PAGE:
Close call last night! Driving home from a gathering, a doe leapt the guardrail in front of me and sprinted into the path of the car. At 60 miles per hour I slammed into full ABS mode and took extreme evasive action, using all of the opposite lane (no oncoming traffic, fortunately) and going into a four-wheel skid first in one direction in the other—and then neatly recovered. I essentially drove around where the deer was about to be, at sixty miles an hour.
I felt pretty proud of myself afterward. I didn't panic, I reacted instantly, the car performed well, and I performed well. I didn't touch the deer, which was fairly amazing considering she leapt directly into the car's path and left very little room to maneuver.
I've learned to be alert for deer on the road at dusk and twilight.
And you know what I was thinking? That the image of the deer suspended in midair above the guardrail in the light of the brights over the right front fender of the car was a picture. It looked really neat. I can see it right now in my mind's eye.
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Bill McFadden: "Nice job driving. My uncle who was encyclopedic about 'the outdoors' taught me that where there is one deer, there will almost always be more following. His lesson paid off one night on my way from Wilkes-Barre to Elmira. I slowed for a deer crossing ahead and the impatient driver who passed me hit the second deer at 60 mph. That picture is still in my neural archives 65 years later."
Nick Van Zanten: "In Michigan, it's always a good idea to drive with a doe permit handy, that way, if you were careful you can eat her. Odds are pretty good (one in 80) that you will collide with one. I got mine a couple of years ago, but the guys in the truck behind me had the doe tag. Sheesh! I got the $1,500 body shop bill."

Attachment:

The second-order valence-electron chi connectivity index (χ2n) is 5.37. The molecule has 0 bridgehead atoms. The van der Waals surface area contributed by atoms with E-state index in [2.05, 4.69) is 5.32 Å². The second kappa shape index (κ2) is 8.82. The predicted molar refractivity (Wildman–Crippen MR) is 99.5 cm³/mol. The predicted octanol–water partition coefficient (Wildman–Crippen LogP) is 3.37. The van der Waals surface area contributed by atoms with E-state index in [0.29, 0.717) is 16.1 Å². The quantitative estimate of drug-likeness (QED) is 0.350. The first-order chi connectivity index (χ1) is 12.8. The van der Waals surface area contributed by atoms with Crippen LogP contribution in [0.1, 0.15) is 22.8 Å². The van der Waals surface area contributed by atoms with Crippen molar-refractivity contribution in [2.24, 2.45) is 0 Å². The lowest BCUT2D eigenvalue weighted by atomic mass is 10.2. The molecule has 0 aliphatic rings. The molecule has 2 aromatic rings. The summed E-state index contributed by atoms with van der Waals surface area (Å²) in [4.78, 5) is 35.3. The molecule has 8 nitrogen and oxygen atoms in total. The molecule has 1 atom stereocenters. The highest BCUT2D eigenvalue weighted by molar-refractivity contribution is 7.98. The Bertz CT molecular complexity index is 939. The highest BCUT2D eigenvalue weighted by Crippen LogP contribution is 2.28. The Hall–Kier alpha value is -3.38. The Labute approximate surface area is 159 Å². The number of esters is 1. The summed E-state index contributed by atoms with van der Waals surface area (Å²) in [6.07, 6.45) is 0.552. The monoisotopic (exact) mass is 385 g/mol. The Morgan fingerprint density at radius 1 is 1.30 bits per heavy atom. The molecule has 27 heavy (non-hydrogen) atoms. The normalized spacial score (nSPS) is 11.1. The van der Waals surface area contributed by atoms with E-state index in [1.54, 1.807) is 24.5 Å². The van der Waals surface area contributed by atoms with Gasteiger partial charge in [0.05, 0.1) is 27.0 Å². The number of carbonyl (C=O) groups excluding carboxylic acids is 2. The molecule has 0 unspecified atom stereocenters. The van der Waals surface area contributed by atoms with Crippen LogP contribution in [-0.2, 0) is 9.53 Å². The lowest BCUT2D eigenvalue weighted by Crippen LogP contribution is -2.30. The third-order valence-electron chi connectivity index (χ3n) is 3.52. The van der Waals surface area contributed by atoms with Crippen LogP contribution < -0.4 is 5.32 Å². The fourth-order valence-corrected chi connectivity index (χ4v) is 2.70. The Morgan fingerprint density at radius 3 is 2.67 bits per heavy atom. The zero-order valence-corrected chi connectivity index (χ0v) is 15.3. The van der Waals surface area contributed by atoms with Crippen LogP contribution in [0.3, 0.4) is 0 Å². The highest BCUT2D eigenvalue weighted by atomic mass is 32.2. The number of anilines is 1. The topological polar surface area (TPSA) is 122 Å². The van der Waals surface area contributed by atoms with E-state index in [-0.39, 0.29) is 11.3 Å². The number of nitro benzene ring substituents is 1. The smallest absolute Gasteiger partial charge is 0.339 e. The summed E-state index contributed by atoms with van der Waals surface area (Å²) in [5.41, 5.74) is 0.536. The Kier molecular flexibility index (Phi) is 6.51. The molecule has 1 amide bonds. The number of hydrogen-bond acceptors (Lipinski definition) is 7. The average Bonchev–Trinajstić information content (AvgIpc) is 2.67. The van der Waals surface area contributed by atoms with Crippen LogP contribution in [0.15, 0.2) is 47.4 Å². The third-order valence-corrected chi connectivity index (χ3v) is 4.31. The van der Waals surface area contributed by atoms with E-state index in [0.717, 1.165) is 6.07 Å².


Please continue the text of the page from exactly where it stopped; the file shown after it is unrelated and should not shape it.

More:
Mike replies: I don't want a body shop bill, and bully for the dudes in the pickup, but, speaking just for myself, tick-infested roadkill does not appeal as dinner! :-)
Steve Rosenblum: "I'm very glad that you and the deer ended up unhurt. However, despite your pride in your reactions and response, what you did was unwise. According to law enforcement and natural resources folks, swerving to avoid hitting a deer is much more dangerous than hitting the deer if you can't stop in time. If you swerve the chances that you will lose control of your car and hit a tree, another car, or end up upside down in a ditch are higher than if you hit the deer and stay in your lane. If you Google 'What to do if you're about to hit a deer with your car' you will find numerous postings from official sources supporting this approach.
"A relative of mine was driving home at dusk from fishing on the Madison River in Montana when an elk jumped up on the road in front of his car and he did what you did. He ended up swerving off the road, rolling down an embankment, and hanging by his seatbelt upside down in his (now completely totaled) rental car. Fortunately, outside of having to extract some pieces of shattered windshield glass from his skin he was OK. He doesn't do that anymore."
Mike replies: Thanks for the information, but—well, it was a reaction, not a thoughtful, considered strategy. And being who I am, I'm also thinking about the deer, not just myself, and I doubt I can relearn that. At least not on the gut-reaction level.
However, thinking back on it, I think I applied pressure to the brakes incrementally (though quickly), because my long-ago driver's training was to not slam on the brakes because of the risk of going into a skid. So one thing I'm going to do is practice panic stops a few times. The local speed limit is 55 MPH, even on winding, hilly two-lane roads, and most people drive 60–65 MPH or even faster. I usually set the cruise control for roughly 62 or 63 MPH. Driving that speed, when no one's in sight, I'm going to practice slamming on the brakes a few times. I need to retrain myself to let ABS keep me from skidding and stop the car as quickly as possible.
And by the way, last night the wildlife I encountered was a fox kit that was checking out some roadkill on the centerline. I saw the reflections of his eyes from far away, and was driving slowly by the time I came up on him.
Jim A.: "This is one of the few concerns I have when riding my beloved motorcycle. Even though I live in a state where this sort of accident is a rarity, I always keep an eye peeled. Here are some interesting insurance stats on the likelihood of collision with deer for each state."